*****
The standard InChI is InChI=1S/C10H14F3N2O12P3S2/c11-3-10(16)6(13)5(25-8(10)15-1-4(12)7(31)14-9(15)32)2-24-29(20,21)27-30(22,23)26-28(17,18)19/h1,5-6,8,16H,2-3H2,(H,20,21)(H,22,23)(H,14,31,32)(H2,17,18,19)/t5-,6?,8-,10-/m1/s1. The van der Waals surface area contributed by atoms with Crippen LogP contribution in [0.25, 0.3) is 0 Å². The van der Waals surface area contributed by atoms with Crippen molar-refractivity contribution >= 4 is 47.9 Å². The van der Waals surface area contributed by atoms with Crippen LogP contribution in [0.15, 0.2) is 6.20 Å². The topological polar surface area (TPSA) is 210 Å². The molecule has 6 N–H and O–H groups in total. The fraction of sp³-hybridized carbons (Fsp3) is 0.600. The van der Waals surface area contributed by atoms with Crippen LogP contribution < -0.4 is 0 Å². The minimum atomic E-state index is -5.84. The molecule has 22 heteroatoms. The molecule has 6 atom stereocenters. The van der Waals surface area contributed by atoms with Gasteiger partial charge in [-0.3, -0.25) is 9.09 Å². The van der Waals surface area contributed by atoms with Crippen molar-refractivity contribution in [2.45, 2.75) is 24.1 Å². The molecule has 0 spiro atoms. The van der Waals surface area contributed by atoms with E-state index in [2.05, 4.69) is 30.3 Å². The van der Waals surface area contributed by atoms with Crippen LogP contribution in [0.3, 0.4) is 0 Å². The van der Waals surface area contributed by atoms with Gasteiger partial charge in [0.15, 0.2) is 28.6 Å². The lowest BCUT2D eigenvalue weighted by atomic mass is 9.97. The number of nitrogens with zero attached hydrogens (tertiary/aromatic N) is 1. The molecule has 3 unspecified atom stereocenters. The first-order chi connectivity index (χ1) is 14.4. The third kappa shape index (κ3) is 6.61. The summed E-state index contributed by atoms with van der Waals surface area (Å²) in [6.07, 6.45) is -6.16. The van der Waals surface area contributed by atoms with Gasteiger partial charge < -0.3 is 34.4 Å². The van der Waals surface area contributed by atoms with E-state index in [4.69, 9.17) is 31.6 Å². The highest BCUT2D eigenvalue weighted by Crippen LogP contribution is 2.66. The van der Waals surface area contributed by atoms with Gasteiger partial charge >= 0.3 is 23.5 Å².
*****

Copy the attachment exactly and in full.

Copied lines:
The standard InChI is InChI=1S/C10H14F3N2O12P3S2/c11-3-10(16)6(13)5(25-8(10)15-1-4(12)7(31)14-9(15)32)2-24-29(20,21)27-30(22,23)26-28(17,18)19/h1,5-6,8,16H,2-3H2,(H,20,21)(H,22,23)(H,14,31,32)(H2,17,18,19)/t5-,6?,8-,10-/m1/s1. The van der Waals surface area contributed by atoms with Crippen LogP contribution in [0.25, 0.3) is 0 Å². The van der Waals surface area contributed by atoms with Crippen molar-refractivity contribution >= 4 is 47.9 Å². The van der Waals surface area contributed by atoms with Crippen LogP contribution in [0.15, 0.2) is 6.20 Å². The topological polar surface area (TPSA) is 210 Å². The molecule has 6 N–H and O–H groups in total. The fraction of sp³-hybridized carbons (Fsp3) is 0.600. The van der Waals surface area contributed by atoms with Crippen LogP contribution < -0.4 is 0 Å². The minimum atomic E-state index is -5.84. The molecule has 22 heteroatoms. The molecule has 6 atom stereocenters. The van der Waals surface area contributed by atoms with Gasteiger partial charge in [-0.3, -0.25) is 9.09 Å². The van der Waals surface area contributed by atoms with Crippen molar-refractivity contribution in [2.45, 2.75) is 24.1 Å². The molecule has 0 spiro atoms. The van der Waals surface area contributed by atoms with E-state index in [2.05, 4.69) is 30.3 Å². The van der Waals surface area contributed by atoms with Crippen LogP contribution in [0.3, 0.4) is 0 Å². The van der Waals surface area contributed by atoms with Gasteiger partial charge in [0.15, 0.2) is 28.6 Å². The lowest BCUT2D eigenvalue weighted by atomic mass is 9.97. The number of nitrogens with zero attached hydrogens (tertiary/aromatic N) is 1. The molecule has 3 unspecified atom stereocenters. The first-order chi connectivity index (χ1) is 14.4. The third kappa shape index (κ3) is 6.61. The summed E-state index contributed by atoms with van der Waals surface area (Å²) in [6.07, 6.45) is -6.16. The van der Waals surface area contributed by atoms with Gasteiger partial charge < -0.3 is 34.4 Å². The van der Waals surface area contributed by atoms with E-state index in [4.69, 9.17) is 31.6 Å². The highest BCUT2D eigenvalue weighted by Crippen LogP contribution is 2.66. The van der Waals surface area contributed by atoms with Gasteiger partial charge >= 0.3 is 23.5 Å².